Change of perspective: putting oneself in their shoes

To understand people with dementia, it can help to adopt their perspective. This can improve understanding. It also helps to summon up the patience required. This can sometimes go missing in everyday life.

To change your perspective, ask yourself these questions:

  • What would I do if I were in their situation (and I were unable, for example, to dress myself)?
  • How would I feel if I were in this situation (and no longer knew, for example, who I am talking to)?
  • What would make me happy if I were in this situation (and I kept losing the sense of what was being said, for instance)?

Children and adolescents

Children and adolescents also notice when a family member has dementia.

The game Was hat Oma (What’s Up With Grandma?) and the German Alzheimer Society’s website Alzheimer & YOU explain in terms a child can understand why the family member is suddenly behaving differently and what children and adolescents can do (in German).

How can family members deal with a person’s memory and thinking being impaired?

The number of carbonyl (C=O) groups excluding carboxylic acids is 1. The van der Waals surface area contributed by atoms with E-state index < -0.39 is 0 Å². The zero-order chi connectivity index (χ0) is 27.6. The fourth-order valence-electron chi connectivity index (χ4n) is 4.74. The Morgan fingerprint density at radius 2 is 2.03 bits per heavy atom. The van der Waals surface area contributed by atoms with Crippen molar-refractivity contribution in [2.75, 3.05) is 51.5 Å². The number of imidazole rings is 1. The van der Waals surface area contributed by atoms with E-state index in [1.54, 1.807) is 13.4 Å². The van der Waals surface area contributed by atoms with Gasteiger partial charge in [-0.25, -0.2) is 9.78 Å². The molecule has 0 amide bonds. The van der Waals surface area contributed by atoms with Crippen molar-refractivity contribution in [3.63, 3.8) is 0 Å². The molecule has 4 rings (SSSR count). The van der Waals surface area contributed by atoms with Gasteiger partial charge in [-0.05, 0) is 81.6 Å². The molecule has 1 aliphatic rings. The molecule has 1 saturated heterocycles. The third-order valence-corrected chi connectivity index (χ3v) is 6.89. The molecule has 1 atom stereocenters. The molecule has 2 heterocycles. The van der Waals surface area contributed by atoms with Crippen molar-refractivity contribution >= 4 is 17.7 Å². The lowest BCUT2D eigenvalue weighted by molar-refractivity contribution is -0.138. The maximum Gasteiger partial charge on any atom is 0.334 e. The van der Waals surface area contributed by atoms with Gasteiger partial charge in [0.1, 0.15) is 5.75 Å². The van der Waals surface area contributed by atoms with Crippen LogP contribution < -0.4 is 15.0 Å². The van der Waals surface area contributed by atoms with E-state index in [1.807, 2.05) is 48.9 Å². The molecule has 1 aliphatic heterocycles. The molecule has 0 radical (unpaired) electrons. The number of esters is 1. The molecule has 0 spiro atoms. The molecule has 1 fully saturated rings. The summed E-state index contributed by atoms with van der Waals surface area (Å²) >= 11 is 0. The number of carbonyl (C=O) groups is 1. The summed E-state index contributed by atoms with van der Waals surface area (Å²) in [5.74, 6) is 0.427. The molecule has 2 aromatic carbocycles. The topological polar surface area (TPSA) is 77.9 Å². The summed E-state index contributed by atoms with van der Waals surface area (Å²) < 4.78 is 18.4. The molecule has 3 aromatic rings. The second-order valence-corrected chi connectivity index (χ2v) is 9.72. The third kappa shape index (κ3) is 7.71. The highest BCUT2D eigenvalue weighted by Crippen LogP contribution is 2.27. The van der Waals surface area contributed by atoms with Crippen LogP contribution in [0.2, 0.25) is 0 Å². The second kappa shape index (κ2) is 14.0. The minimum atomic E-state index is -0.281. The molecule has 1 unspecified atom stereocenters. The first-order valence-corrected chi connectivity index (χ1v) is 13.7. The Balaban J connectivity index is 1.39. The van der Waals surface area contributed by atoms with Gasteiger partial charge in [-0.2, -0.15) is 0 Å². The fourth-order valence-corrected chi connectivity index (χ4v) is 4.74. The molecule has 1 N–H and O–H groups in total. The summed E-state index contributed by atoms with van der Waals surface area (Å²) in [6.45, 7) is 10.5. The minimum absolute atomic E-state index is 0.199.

For people with dementia, memory loss when they first become ill is often accompanied by shame and withdrawal. As memory declines it becomes more difficult for them to orient themselves.

As memory declines it becomes difficult for people with dementia to orient themselves.

When the sufferer has memory problems, these strategies may help carers:

  • Accidents and mix-ups are normal. So do not correct the person.
  • Asking questions to exercise the memory does not help.
  • Do not take memory problems personally, for example if the person in need of care forgets your name.
  • Do not take accusations personally. The person in need of care does not mean you, rather they are confused themselves.
  • Notes or signs around the home can help the memory at the start of the illness.
  • Structure the environment and the day.
  • Look at old photos together and keep memories alive for as long as possible.

If sufferers cannot understand something, the following thoughts and recommendations may help:

  • Do not try arguing logically.
  • Allow the person to be right, or change the subject.
  • Do not expect explanations, justifications, or apologies.
  • If something is causing particular difficulties or anxiety, try to find out what it is so that you can get rid of it.
  • Try to calm them. You could say that you are there and watching over them, or hold their hand.

Reacting to problems of memory and understanding in this way can make it easier to get on with one another.